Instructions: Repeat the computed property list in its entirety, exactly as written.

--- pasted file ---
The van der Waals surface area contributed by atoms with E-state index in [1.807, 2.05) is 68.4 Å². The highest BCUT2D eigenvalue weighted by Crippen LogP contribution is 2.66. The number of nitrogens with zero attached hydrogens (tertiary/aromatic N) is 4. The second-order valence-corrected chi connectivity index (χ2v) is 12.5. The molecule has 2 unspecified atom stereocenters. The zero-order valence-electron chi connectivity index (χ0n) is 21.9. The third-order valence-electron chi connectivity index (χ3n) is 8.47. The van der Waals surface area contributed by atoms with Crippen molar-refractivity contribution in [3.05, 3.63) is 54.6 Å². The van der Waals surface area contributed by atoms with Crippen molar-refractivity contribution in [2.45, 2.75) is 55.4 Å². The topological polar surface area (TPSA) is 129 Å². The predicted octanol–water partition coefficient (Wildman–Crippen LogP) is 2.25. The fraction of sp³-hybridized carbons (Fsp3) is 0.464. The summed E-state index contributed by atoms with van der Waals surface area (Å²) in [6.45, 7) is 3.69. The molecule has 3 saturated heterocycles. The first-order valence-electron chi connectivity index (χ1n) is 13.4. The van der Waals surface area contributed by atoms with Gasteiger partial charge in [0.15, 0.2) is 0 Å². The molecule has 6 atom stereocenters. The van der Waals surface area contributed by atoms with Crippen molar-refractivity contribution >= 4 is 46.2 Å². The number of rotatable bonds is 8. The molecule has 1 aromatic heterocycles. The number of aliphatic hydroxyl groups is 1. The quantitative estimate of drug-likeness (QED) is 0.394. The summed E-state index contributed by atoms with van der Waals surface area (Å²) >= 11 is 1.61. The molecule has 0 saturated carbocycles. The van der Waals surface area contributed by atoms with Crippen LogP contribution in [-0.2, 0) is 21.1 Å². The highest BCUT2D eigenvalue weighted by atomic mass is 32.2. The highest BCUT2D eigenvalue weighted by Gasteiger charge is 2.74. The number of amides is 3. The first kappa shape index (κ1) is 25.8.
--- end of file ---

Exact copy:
The van der Waals surface area contributed by atoms with E-state index in [1.807, 2.05) is 68.4 Å². The highest BCUT2D eigenvalue weighted by Crippen LogP contribution is 2.66. The number of nitrogens with zero attached hydrogens (tertiary/aromatic N) is 4. The second-order valence-corrected chi connectivity index (χ2v) is 12.5. The molecule has 2 unspecified atom stereocenters. The zero-order valence-electron chi connectivity index (χ0n) is 21.9. The third-order valence-electron chi connectivity index (χ3n) is 8.47. The van der Waals surface area contributed by atoms with Crippen molar-refractivity contribution in [3.05, 3.63) is 54.6 Å². The van der Waals surface area contributed by atoms with Crippen molar-refractivity contribution in [2.45, 2.75) is 55.4 Å². The topological polar surface area (TPSA) is 129 Å². The predicted octanol–water partition coefficient (Wildman–Crippen LogP) is 2.25. The fraction of sp³-hybridized carbons (Fsp3) is 0.464. The summed E-state index contributed by atoms with van der Waals surface area (Å²) in [6.45, 7) is 3.69. The molecule has 3 saturated heterocycles. The first-order valence-electron chi connectivity index (χ1n) is 13.4. The van der Waals surface area contributed by atoms with Gasteiger partial charge in [0.15, 0.2) is 0 Å². The molecule has 6 atom stereocenters. The van der Waals surface area contributed by atoms with Crippen molar-refractivity contribution >= 4 is 46.2 Å². The number of rotatable bonds is 8. The molecule has 1 aromatic heterocycles. The number of aliphatic hydroxyl groups is 1. The quantitative estimate of drug-likeness (QED) is 0.394. The summed E-state index contributed by atoms with van der Waals surface area (Å²) >= 11 is 1.61. The molecule has 0 saturated carbocycles. The van der Waals surface area contributed by atoms with Crippen LogP contribution in [-0.2, 0) is 21.1 Å². The highest BCUT2D eigenvalue weighted by atomic mass is 32.2. The highest BCUT2D eigenvalue weighted by Gasteiger charge is 2.74. The number of amides is 3. The first kappa shape index (κ1) is 25.8.